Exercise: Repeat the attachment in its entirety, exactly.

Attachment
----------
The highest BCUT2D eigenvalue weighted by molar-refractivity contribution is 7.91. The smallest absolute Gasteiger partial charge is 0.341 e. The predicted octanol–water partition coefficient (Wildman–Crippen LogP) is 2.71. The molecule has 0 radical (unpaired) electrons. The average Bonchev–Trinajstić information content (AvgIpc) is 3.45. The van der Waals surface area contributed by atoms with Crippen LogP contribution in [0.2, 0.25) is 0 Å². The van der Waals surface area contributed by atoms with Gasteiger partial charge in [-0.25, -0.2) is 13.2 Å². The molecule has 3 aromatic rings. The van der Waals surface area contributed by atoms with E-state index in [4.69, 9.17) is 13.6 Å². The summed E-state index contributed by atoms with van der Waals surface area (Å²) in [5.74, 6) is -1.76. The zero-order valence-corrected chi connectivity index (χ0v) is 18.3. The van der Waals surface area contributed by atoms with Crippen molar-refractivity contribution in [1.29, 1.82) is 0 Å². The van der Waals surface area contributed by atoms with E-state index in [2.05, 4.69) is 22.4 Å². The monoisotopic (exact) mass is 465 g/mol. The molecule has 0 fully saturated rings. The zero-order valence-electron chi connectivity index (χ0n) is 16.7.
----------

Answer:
The highest BCUT2D eigenvalue weighted by molar-refractivity contribution is 7.91. The smallest absolute Gasteiger partial charge is 0.341 e. The predicted octanol–water partition coefficient (Wildman–Crippen LogP) is 2.71. The molecule has 0 radical (unpaired) electrons. The average Bonchev–Trinajstić information content (AvgIpc) is 3.45. The van der Waals surface area contributed by atoms with Crippen LogP contribution in [0.2, 0.25) is 0 Å². The van der Waals surface area contributed by atoms with Gasteiger partial charge in [-0.25, -0.2) is 13.2 Å². The molecule has 3 aromatic rings. The van der Waals surface area contributed by atoms with E-state index in [4.69, 9.17) is 13.6 Å². The summed E-state index contributed by atoms with van der Waals surface area (Å²) in [5.74, 6) is -1.76. The zero-order valence-corrected chi connectivity index (χ0v) is 18.3. The van der Waals surface area contributed by atoms with Crippen molar-refractivity contribution in [1.29, 1.82) is 0 Å². The van der Waals surface area contributed by atoms with E-state index in [2.05, 4.69) is 22.4 Å². The monoisotopic (exact) mass is 465 g/mol. The molecule has 0 fully saturated rings. The zero-order valence-electron chi connectivity index (χ0n) is 16.7.